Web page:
Last month, the Financial Industry Regulatory Authority put out its yearly report for 2012. According to the results, the self-regulatory organization is hurting. Its operating losses are huge—nearing $90 million for the second year straight. Meantime, its staff has grown 13%, with benefits and compensation rising 41% in the last five years to hit $628.9 million last year. That’s a significant jump from 2007 when the SRO’s compensation and benefits was $446.1 million. Retirement and pension expenses have risen 89% in the last five years.
While observers say that FINRA’s operating losses are not an immediate danger, no one can say for sure. Some are even asking how could a regulator facing potential financial trouble do its job and protect investors? Unlike its last five yearly reports, FINRA’s 2012 report pointedly says that the will keep observing the changing economy and assessing any effect on the organization. If there were to be a huge market collapse, however, FINRA’s equity would take a beating.
The private SRO is the National Association of Securities Dealer’s successor. NASD’s merger with the New York Stock Exchange (NYSE) Regulatory Division is one reason for the increase in FINRA’s compensation. After its merger with the NYSE Regulatory Division, NASD soon changed its name to the Financial Industry Regulatory Authority (FINRA).
““In order to divest itself of its non-market making regulatory responsibilities the NYSE exchange actually paid the NASD over $150 million, approximately $35,000 per NASD member firm, “ said FINRA arbitration attorney William Shepherd.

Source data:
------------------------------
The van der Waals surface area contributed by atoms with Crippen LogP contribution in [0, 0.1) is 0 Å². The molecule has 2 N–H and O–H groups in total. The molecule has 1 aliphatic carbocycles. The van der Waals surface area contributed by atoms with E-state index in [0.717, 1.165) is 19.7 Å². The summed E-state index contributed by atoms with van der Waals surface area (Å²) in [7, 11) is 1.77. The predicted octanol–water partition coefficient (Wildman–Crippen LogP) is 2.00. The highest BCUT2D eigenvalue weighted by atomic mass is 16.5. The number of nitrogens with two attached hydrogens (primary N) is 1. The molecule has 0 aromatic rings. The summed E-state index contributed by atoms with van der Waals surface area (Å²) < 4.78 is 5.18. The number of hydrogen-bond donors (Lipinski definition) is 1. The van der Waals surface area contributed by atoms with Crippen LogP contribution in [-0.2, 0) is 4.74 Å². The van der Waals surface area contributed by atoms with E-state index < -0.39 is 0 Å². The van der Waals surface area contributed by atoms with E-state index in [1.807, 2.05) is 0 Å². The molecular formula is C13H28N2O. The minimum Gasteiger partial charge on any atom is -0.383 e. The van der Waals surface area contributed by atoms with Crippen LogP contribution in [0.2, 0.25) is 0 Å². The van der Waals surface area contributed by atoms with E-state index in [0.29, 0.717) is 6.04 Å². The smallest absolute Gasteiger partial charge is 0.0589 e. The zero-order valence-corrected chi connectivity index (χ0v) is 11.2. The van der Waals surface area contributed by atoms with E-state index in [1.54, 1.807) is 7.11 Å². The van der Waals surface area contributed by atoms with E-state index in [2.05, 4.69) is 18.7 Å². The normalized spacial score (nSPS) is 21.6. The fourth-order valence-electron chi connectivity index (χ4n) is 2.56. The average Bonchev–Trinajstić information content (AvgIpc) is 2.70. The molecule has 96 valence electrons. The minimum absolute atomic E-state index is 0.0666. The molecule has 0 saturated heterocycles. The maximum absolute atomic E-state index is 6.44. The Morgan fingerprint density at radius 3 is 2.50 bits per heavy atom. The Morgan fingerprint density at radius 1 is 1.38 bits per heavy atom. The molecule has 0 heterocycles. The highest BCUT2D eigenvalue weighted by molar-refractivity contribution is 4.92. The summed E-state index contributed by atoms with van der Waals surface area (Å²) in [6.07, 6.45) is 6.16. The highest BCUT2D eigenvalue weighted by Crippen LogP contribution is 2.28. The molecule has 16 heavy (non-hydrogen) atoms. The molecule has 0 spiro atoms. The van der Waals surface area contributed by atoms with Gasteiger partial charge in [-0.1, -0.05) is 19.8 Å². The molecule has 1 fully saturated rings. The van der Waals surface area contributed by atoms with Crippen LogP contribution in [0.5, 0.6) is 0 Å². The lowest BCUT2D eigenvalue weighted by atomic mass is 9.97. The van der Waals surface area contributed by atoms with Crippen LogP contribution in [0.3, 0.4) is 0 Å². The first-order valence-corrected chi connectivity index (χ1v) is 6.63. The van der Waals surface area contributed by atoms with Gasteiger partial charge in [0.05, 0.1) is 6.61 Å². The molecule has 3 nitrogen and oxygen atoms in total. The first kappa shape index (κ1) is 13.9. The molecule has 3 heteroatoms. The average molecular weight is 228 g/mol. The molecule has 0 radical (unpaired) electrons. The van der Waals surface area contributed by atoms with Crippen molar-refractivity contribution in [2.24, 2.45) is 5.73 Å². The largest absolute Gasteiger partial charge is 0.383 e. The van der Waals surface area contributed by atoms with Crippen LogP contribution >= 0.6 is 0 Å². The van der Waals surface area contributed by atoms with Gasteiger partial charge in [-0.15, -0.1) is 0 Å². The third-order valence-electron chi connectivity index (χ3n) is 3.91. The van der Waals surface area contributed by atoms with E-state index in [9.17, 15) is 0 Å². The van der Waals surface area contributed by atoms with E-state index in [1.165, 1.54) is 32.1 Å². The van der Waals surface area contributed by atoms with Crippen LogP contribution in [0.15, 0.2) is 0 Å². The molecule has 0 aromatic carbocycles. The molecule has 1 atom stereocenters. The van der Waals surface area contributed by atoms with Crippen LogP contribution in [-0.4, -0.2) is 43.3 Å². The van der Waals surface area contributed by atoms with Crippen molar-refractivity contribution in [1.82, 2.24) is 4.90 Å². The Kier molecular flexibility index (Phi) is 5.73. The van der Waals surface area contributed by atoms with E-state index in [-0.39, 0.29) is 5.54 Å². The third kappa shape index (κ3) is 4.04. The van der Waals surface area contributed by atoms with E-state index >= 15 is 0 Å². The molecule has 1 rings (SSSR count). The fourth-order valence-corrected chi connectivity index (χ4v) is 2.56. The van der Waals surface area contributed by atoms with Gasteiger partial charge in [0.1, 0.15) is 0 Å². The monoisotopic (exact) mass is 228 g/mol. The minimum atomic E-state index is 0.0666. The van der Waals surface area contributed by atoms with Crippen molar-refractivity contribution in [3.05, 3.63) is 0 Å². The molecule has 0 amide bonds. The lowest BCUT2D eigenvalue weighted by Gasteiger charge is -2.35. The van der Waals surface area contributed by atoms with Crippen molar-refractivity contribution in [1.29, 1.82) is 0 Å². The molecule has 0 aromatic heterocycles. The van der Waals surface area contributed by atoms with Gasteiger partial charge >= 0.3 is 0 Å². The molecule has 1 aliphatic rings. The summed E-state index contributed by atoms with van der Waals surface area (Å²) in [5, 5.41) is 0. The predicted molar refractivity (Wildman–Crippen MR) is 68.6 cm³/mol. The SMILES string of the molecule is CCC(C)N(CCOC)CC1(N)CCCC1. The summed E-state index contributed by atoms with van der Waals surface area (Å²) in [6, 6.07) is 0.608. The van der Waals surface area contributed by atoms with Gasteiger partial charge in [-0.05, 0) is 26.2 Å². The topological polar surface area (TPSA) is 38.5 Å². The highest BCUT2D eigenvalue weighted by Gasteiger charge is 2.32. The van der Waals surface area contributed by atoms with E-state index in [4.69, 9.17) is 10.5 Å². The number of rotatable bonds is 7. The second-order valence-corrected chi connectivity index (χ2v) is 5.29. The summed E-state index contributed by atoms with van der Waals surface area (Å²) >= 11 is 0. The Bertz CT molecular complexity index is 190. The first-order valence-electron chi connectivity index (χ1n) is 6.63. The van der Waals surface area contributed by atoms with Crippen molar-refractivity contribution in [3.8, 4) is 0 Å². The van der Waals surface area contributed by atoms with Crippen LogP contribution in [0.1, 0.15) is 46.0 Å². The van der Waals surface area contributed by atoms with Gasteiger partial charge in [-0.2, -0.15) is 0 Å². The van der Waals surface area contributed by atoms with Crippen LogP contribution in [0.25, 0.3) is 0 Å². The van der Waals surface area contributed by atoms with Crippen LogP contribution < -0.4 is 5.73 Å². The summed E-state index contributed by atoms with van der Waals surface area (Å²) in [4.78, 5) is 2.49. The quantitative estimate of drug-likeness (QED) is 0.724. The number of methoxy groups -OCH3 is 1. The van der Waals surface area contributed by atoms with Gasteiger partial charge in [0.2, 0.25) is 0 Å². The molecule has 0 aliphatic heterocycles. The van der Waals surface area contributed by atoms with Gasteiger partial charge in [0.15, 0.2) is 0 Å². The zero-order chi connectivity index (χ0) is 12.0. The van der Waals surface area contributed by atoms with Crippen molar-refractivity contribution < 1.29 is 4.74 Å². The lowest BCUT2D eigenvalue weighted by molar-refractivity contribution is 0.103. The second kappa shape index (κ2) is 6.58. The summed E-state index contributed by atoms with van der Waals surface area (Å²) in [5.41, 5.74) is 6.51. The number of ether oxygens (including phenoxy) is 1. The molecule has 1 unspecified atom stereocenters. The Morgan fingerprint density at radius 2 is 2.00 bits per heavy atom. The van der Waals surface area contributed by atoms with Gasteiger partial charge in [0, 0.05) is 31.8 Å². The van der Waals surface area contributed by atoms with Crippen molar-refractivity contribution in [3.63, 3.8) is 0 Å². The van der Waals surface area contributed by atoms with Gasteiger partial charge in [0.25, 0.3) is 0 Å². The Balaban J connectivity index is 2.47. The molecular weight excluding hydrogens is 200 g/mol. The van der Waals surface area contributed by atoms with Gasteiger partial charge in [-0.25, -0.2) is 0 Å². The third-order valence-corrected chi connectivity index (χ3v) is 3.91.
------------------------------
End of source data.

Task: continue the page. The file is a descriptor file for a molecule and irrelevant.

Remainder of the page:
Like others in the securities’ industry, FINRA’s portfolio also was hit by the financial crisis.
Meantime, as broker-dealers continue to close shop, with middle and small sized firms upping costs to keep up with compliance and regulation costs, FINRA’s brokerage firm membership has gone down.
“FINRA remains an association of securities dealers, not a government regulator as many may believe.,” said Securities Attorney Shepherd. “FINRA still derives some of ts income from its members through dues, fees and fines. As a self-regulatory organization (SRO) FINRA must answer to the Securities Exchange Commission (SEC) regarding rule changes, etc. Some therefore call FINRA and other self-regulatory financial SRO’s ‘quasi-governmental’ regulators. “
To “balance the books,” Stockbroker fraud lawyer Shepherd offers some simple suggestions:
• First, stop paying your head regulators 7 figure incomes – yes, over a million per year. Real regulators on government pay make a fraction of that!
• Next, fine your members ‘til it hurts. Strike some real fear into would-be wrongdoers to clean up their acts.
• Moreover, strike fear into bosses who either ignore what’s happening or do not want to kill any gold laying geese. The fear of getting caught is not severe if the penalty does not fit the crime.
“Beyond some flashy exceptions, too many fines remain mere wrist slaps. Too many times smaller firms and ‘rogue’ brokers are crushed, while large firms and those charged with supervision and/or ‘control person liability’ even go unscathed,” said Shepherd. “When firms and supervisors have no real worries, bad actors simply become expendable – but only when their costs outweigh their contributions to firm revenue.”
If you feel you are the victim of FINRA Fraud, please do not hesitate to email or call the The Resolution Law Group (203) 542-7275 for a confidential, no obligation consultation.
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